Betsson insists long-term strategy a winner despite “downturns”


betsson-online-gambling-sweden-marketOnline gambling operator Betsson AB insists that its long-term strategy is a winner despite “temporary downturns in individual markets,” including Sweden, Norway and the Netherlands.

On Thursday, Betsson issued a trading update for the three months ending September 30, during which revenue fell 11% year-on-year to SEK1.27b (US$132.1m), operating income tumbled 37.5% to SEK212.5m and net income slid 40% to SEK181.8m.

Betsson’s mainstay online casino revenue fell 12% to SEK942.2m in Q3, while sports betting was down 7% to SEK314.6m. Despite Q3 2018 enjoying a boost from the latter stages of the FIFA World Cup, betting turnover actually nudged up slightly during the recent quarter and sports revenue would have been flat were it not for the World Cup impact. The success of Betsson’s in-house sportsbook has the company planning to license the technology to third-parties in 2020.

Betsson’s Swedish struggles and payment-blocking in Norway pushed its overall Nordic market revenue down 29% to SEK476.7m in Q3, while Western Europe fell 11% to SEK396.7m. The only regional boost came via the Central & Eastern Europe and Central Asia segment, which shot up 33% to SEK319.6m.

Betsson reported an 8% rise in its number of registered customers but active customers fell 8% during Q3 and customer deposits rose only 2%. Betsson also reported that daily average revenue to date in Q4 is down 8% from the same period last year but represents a 3% rise from Q3 2019, so perhaps the bleeding is slowing.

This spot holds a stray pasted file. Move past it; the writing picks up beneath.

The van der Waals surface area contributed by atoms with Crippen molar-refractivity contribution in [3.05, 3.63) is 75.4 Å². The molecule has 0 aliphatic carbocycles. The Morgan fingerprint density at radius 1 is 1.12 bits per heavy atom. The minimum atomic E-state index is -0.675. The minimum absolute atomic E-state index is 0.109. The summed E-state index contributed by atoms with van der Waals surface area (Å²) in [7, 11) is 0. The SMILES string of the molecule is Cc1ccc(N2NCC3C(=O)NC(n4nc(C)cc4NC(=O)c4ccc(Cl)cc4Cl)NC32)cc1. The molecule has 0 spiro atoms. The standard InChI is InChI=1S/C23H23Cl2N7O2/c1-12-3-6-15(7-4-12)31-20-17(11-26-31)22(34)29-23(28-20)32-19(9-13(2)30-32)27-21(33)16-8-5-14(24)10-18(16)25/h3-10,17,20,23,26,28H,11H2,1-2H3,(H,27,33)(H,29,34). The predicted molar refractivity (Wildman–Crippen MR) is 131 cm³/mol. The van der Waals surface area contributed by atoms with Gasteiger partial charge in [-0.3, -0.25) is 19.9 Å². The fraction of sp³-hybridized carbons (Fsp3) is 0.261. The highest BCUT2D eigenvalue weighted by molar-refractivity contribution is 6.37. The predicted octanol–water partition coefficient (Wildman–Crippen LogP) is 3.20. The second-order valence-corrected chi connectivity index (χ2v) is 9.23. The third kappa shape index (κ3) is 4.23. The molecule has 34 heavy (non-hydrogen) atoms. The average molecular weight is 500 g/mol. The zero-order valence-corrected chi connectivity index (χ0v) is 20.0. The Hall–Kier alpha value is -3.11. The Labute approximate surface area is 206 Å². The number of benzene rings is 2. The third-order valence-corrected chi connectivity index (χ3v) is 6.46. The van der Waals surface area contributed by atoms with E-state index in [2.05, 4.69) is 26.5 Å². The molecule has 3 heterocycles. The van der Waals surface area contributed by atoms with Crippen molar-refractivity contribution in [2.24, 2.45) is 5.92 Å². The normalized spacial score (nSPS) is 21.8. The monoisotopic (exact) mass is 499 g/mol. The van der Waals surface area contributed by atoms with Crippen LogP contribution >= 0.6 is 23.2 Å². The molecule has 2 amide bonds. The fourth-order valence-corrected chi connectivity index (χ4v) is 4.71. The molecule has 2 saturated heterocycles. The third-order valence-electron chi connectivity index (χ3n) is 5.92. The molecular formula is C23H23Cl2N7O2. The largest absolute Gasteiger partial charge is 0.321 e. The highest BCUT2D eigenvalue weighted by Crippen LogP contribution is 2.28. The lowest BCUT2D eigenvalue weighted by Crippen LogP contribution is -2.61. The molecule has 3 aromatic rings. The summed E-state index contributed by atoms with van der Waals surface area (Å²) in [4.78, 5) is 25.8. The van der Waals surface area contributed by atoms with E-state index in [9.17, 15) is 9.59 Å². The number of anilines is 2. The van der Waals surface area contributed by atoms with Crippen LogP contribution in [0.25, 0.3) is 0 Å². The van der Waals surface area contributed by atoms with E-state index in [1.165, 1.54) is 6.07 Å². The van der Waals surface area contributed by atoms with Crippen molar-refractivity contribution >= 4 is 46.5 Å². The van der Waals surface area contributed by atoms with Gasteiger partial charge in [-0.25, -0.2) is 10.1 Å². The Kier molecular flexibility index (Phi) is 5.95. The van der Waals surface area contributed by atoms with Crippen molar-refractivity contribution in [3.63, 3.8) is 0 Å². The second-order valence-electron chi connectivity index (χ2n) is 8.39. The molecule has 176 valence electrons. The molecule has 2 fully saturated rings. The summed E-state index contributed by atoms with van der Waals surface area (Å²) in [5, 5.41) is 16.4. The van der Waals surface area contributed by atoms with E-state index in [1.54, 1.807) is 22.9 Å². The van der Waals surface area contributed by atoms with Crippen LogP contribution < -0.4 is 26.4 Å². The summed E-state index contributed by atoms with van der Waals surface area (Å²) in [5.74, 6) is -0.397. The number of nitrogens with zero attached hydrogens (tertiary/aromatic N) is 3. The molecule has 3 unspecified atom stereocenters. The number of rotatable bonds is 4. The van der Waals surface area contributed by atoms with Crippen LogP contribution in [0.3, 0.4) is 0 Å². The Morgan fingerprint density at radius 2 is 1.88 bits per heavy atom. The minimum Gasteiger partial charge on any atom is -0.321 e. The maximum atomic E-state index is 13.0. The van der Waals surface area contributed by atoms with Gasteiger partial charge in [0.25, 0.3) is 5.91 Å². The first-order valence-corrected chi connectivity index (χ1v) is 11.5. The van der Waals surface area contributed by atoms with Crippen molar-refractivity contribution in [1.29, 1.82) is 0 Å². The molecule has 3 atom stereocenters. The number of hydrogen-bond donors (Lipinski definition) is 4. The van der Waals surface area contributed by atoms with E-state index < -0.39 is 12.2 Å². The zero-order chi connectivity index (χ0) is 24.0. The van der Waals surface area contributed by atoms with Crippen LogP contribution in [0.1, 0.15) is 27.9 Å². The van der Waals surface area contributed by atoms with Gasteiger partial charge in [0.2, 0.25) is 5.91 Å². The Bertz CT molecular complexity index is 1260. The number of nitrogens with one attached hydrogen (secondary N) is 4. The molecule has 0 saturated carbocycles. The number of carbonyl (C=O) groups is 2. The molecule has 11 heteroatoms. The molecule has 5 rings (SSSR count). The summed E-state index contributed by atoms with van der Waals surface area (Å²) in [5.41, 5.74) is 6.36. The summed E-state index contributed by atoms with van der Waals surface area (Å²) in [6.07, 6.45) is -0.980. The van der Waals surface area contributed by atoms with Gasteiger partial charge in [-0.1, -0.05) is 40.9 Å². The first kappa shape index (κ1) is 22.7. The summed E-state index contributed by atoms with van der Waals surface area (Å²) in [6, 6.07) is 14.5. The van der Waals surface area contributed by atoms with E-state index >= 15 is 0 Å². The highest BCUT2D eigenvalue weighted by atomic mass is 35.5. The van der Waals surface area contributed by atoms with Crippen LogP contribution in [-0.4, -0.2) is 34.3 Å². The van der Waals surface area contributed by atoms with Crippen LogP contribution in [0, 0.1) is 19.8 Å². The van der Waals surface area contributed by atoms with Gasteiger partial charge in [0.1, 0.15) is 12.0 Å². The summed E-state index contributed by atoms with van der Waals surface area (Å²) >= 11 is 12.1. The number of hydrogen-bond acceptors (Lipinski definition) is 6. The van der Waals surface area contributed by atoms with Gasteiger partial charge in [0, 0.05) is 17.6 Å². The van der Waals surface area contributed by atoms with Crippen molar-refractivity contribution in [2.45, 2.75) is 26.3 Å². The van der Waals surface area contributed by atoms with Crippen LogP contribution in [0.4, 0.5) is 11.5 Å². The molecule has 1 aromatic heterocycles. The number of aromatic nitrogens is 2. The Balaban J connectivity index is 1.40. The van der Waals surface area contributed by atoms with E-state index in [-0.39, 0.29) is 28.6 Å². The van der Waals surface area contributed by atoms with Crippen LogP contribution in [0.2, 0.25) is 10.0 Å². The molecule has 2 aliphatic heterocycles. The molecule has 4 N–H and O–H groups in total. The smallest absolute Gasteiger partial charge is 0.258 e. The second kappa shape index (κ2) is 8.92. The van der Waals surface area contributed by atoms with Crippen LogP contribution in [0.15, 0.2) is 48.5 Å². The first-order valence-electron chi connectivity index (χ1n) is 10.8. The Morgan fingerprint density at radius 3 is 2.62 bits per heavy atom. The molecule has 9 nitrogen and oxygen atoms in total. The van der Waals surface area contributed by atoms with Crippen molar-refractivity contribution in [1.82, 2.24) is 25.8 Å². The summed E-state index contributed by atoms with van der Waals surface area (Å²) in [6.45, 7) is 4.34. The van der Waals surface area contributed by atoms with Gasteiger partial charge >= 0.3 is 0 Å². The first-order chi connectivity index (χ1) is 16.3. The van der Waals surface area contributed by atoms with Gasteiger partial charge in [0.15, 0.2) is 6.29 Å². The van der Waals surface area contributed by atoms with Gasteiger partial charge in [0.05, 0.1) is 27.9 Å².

Betsson CEO Pontus Lindwall acknowledged that trading to date in 2019 “has continued to pose challenges,” and the ongoing wave of consolidation in the online gambling industry will likely “affect the Swedish market to a greater extent than we have seen so far” since the regulated market’s January launch.

The challenging Swedish market compelled Betsson to reduce its local marketing spending and reallocate that spending to other markets that offered “better returns,” although Betsson did re-up its sponsorship of the Swedish Hockey League during Q3. Betsson is also appealing the SEK19m fine imposed by Sweden’s gambling regulator this summer for improper bonus offers.

Betsson claims that the steps it took to bring its Netherlands-facing operations into regulatory compliance will have a “short term negative financial impact” but have placed the company “in the best possible position to obtain a [Dutch] license at the earliest possible time.”

Betsson’s Dutch-facing ops were penalized by the local gambling regulator in 2018 and the Dutch government has warned of a ‘cooling-off’ period that could prevent so-called ‘cowboy’ operators from making it to the January 1, 2021 starting gate for the Netherlands’ regulated online market.

Betsson’s shares closed out Thursday’s trading on the Stockholm exchange down 1.6% to SEK48.80, down nearly SEK40 from its 2019 peak in February.